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For Utah dentists, some "cavities" are geographic - CacheValleyDaily.com : News

For Utah dentists, some "cavities" are geographic

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Posted: Friday, June 28, 2013 5:45 am

SOUTH JORDAN, Utah - Getting some children to the dentist in Utah is a lot like pulling teeth. 

The Pew Children's Dental Campaign says in a new report that across the country, more than half of low-income children didn't see a dentist at all in 2011. And in Utah, 10 to 15 percent of the population lives in areas with an overall shortage of dental care. 

Dr. Steven Steed, dental director with the Utah Department of Health, says it isn't so much a supply problem as a distribution problem. Most of the dentists practice in the four urban counties.

"There really has not been a real shortage of dentists in Utah," he says, "and now with two dental schools, we see even less of a problem with having enough dentists. It's just going to be those issues to be sure that we can entice those dentists to go to some of these rural areas where there are some underserved populations."

Steed says the state's two dental schools will accommodate about 100 students a year and are being encouraged to place them in areas of need. The state also has a mobile dental clinic.

However, only about half of the dentists in Utah see people on Medicaid, and Steed says only 12 percent have a "meaningful number" of Medicaid patients.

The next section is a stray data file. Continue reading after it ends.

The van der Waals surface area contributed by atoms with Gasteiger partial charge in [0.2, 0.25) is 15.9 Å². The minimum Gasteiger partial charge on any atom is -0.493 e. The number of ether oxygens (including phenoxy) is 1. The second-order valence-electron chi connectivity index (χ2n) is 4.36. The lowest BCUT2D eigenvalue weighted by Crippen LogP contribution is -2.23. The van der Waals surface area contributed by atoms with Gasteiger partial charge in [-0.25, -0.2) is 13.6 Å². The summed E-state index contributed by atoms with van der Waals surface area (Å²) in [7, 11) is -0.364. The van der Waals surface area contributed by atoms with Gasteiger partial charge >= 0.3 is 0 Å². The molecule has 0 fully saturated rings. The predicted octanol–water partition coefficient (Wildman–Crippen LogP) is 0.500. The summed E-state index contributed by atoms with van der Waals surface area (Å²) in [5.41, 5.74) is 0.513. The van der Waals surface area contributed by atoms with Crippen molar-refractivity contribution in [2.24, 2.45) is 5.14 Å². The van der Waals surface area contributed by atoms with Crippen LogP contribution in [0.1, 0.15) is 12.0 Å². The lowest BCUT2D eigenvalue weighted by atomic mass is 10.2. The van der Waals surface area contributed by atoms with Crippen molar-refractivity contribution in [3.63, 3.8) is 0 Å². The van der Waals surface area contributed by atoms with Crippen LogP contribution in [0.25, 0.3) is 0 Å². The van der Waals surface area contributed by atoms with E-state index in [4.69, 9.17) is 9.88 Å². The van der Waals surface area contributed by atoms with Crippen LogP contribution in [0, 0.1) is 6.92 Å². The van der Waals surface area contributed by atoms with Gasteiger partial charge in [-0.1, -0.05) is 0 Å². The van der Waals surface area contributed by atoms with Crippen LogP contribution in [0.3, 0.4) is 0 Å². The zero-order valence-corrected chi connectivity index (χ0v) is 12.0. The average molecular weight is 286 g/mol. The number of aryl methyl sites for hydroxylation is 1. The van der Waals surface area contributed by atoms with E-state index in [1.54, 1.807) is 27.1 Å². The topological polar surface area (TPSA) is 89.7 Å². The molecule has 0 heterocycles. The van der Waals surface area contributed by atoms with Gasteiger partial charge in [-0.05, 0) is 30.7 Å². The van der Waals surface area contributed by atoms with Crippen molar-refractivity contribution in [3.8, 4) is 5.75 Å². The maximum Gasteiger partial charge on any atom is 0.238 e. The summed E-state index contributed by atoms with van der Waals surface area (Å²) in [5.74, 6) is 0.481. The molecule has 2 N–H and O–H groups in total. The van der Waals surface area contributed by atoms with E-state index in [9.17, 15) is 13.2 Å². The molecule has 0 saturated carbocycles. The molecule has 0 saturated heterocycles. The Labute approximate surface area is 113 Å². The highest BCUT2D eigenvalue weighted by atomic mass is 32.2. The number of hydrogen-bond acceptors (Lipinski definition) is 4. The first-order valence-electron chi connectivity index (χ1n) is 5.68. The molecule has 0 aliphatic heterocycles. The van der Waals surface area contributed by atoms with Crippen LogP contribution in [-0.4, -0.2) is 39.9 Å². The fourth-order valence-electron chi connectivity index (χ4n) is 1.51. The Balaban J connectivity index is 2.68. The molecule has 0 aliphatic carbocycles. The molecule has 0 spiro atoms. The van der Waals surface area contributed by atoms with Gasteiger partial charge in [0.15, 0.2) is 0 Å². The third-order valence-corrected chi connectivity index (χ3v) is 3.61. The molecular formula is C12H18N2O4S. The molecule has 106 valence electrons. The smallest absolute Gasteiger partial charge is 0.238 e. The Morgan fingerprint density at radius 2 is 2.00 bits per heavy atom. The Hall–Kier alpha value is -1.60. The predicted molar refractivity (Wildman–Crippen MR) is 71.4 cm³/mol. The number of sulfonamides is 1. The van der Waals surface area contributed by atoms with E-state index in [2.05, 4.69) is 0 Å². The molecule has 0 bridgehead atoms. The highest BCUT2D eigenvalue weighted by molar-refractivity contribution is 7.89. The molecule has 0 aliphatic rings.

Jane Koppelman, senior officer for the Pew Children's Dental Campaign, says that's a frustration in many states, since Medicaid covers dental care.

"For many families, Medicaid is like a hunting license," she says. "You have the opportunity to search for a dentist. You might find one and you might not - low reimbursement rates being central to that issue."

According to Steed, dentists lose money on Medicaid patients with a reimbursement rate of only 30 to 40 percent. As an alternative, he says, Utah dentists do a higher percentage of charitable work than the national average.

"Many dentists I've talked to have said just because some of the challenges in Medicaid, they would prefer to see a Medicaid patient for free than to go through the process of billing and the other issues that are attached to it," he says. "So, we do know that some of that is happening as well."

The Pew report says one solution to the lack of access to dental care may come as more states license a newer type of practitioner, known as a dental therapist. Utah isn't currently one of them, but Steed says the state will keep an eye on other states' experiences.

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